Supporting your typically developing child
Typically developing children have a range of feelings about siblings with disability. These children also need to feel that they’re just as important to you as your child with disability – that you care about them and what they’re going through just as much.
Here are some ideas for supporting typically developing children.
Celebrate your typically developing child’s sibling relationship
When you look out for the things your child enjoys doing with his brother or sister with disability, you can help your child focus on the positives.
For example, you might notice that your children smile and laugh when they play cars together. You could say, ‘William, you’re smiling while you play cars with your brother. It looks like that makes you happy’.
Talk about feelings with your typically developing child
When you encourage your child to share her thoughts and feelings, and when you listen without judgment or blame, you send the message that it’s OK for your child to feel the way she does. For example, ‘I understand you feel angry when Violet pulls your hair’.
You could also talk with your child about how his brother or sister with disability might think, feel and behave. For example, ‘I know Ari doesn’t use words, but he loves it when you play Thomas with him’. This can help your child understand how his sibling with disability sees the world.
Talking about your own feelings
When you talk about your own feelings about your child’s disability, you set a good example for all your children. It’s OK to show your children that you have lots of different feelings about the situation too.
Here are some examples of how you could talk about your feelings:
- ‘Sam, I felt happy when you helped your brother put on his hat.’
- ‘Stevie has fallen over and hurt herself. I feel sad about that.’
- ‘I get annoyed when people ask me lots of questions about your sister, but I also feel glad that they’re interested. Sometimes I tell them I don’t want to talk about it.’
Spend time with your typically developing child
Juggling the demands and needs of all family members can be a challenge.
Your typically developing child might notice if you’re spending more time with his sibling – for example, at professional appointments. Although you can’t help this, you can talk to your child about his feelings. You might say, ‘Lukas, I’ve been at the doctors with Evie a lot this week. I wonder whether you’re feeling a bit frustrated about that?’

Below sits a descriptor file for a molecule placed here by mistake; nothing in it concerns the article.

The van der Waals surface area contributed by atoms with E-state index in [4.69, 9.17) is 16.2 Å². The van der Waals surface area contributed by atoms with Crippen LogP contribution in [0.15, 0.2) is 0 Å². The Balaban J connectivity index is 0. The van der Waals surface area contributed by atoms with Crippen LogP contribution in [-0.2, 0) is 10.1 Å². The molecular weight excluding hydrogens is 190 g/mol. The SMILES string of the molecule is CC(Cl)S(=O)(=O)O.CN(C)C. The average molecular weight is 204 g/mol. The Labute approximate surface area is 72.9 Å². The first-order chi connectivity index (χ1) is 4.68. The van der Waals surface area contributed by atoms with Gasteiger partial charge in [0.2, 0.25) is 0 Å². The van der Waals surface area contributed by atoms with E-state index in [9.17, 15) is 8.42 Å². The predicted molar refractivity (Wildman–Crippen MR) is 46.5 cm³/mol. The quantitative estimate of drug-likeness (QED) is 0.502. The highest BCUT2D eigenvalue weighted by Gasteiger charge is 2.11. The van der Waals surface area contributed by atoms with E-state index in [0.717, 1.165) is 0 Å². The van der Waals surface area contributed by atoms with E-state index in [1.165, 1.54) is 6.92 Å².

You can get your child to choose some activities that you can do together. For example, ‘Sarah, I’m looking forward to spending time with you after school today. I thought we could do some drawing. Or is there something you really want to do?’
Teenagers are more independent, but your teenage child will still appreciate you giving her one-to-one time. This shows her that she’s important too.
You can help your typically developing child build self-confidence by talking with him about what he’s good at and what he enjoys doing. This will help your child feel like he matters and is an important part of the family, even when his sibling needs extra attention.
Solve problems together
Each day, you and your typically developing child will probably come across tricky experiences and emotions. Shared problem-solving is a good way to work through them.
First it’s important to recognise your child’s emotions before you try to solve problems. For example, you might see that she’s getting angry about something that her sibling is doing. You could say, ‘Megan, it looks like you’re angry that Miles won’t turn off his favourite show on the TV. It’s OK to feel angry’.
Pause for a moment to give your child time to calm down. Then you can work on the problem together. Depending on how old your child is, he might need more or less help to understand his feelings, calm down and come up with solutions.
Older children and teenagers can probably do some independent problem-solving, but some problems might be too big for them. For example, your child might feel frightened of her sibling’s challenging behaviour. This is something the whole family can work on together, perhaps with the help of the professionals who work with your child.